Carey Ann Cyr
Area Sales Manager | NMLS #160055
Branch NMLS #1093019
Market Recap: Record Home Builders’ Reports and a Federal Rate Hike
Posted On March 17, 2017
Happy St, Patrick’s Day! As expected, the Federal Open Market Committee (FOMC) voted to raise interest rates. Mortgage rates reacted by trending down. The home builders’ sentiment index increased at a record pace and housing starts also posted gainful numbers. However, building permits declined.
The National Association of Home Builders’ (NAHB) sentiment index surged again following two months of declines. In March, the index hit a record 71 points, the highest reading since June 2005. Broken down, the six-month sales outlook increased from 73 to 78 and the index of current sales climbed from 71 to 78. Prospective buyer traffic is up too, from 46 to 54. Home builders are confident that the Trump administration will rescind regulations impeding the issuance of building permits. The steady labor market has also buoyed confidence.
The FOMC voted to raise the benchmark interest rate to a range of 0.75 percent to 1.0 percent following their March meeting. Only one voting member, Neel Kashkari, president of the Federal Reserve Bank of Minneapolis, voted to leave rates unchanged. The statement did not divulge his reasoning. Fed Chair Yellen noted the economy had strengthened appropriately and the move was driven by hiring, consumer spending, and inflation hitting target numbers.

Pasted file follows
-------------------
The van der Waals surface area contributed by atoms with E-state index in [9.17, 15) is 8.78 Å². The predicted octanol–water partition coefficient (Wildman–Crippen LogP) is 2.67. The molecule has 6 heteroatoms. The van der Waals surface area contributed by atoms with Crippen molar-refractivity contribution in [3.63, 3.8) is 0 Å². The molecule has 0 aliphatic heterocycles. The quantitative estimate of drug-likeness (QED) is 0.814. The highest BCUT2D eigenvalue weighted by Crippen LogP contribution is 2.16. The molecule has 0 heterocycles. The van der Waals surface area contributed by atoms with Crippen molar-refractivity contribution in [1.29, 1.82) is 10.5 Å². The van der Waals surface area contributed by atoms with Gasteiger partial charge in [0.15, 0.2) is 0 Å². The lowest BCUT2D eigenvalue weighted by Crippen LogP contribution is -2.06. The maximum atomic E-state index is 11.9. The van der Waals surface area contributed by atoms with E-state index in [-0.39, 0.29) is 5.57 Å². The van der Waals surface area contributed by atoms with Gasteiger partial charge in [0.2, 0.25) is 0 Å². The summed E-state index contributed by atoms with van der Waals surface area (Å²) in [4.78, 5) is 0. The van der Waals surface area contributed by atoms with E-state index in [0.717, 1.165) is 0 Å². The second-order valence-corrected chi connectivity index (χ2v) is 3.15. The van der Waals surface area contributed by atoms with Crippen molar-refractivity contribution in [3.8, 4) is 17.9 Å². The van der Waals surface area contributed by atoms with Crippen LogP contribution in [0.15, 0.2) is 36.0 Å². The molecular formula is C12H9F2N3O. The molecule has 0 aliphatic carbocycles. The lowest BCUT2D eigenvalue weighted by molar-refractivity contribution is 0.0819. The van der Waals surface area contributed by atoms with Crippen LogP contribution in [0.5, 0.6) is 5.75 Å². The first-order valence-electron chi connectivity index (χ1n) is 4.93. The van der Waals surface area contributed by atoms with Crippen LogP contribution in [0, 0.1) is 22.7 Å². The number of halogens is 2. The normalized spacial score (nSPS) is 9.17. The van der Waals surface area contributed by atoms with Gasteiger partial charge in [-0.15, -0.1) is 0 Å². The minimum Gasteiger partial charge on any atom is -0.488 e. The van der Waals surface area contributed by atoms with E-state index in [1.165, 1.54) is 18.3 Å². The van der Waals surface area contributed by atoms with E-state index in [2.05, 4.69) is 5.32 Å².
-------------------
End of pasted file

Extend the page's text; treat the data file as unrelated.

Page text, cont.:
Housing starts are up 3% to a level of 1.288 million, driven by construction on single-family homes, reaching its highest level since the Great Recession. Building permits, however, dropped 6% in February to a level of 1.21 million, possibly driven by rising mortgage rates. Despite this month’s decline, permits issued remains at post-recession peaks and are 4.4% higher on a year-over-year basis.
The Federal rate increase will impact mortgage rates, but rates are still historically low. Freddie Mac deputy chief economist Len Kiefer expects rates to hold steady for the spring buying season. Many experts do not expect to see rates exceed 5% this year.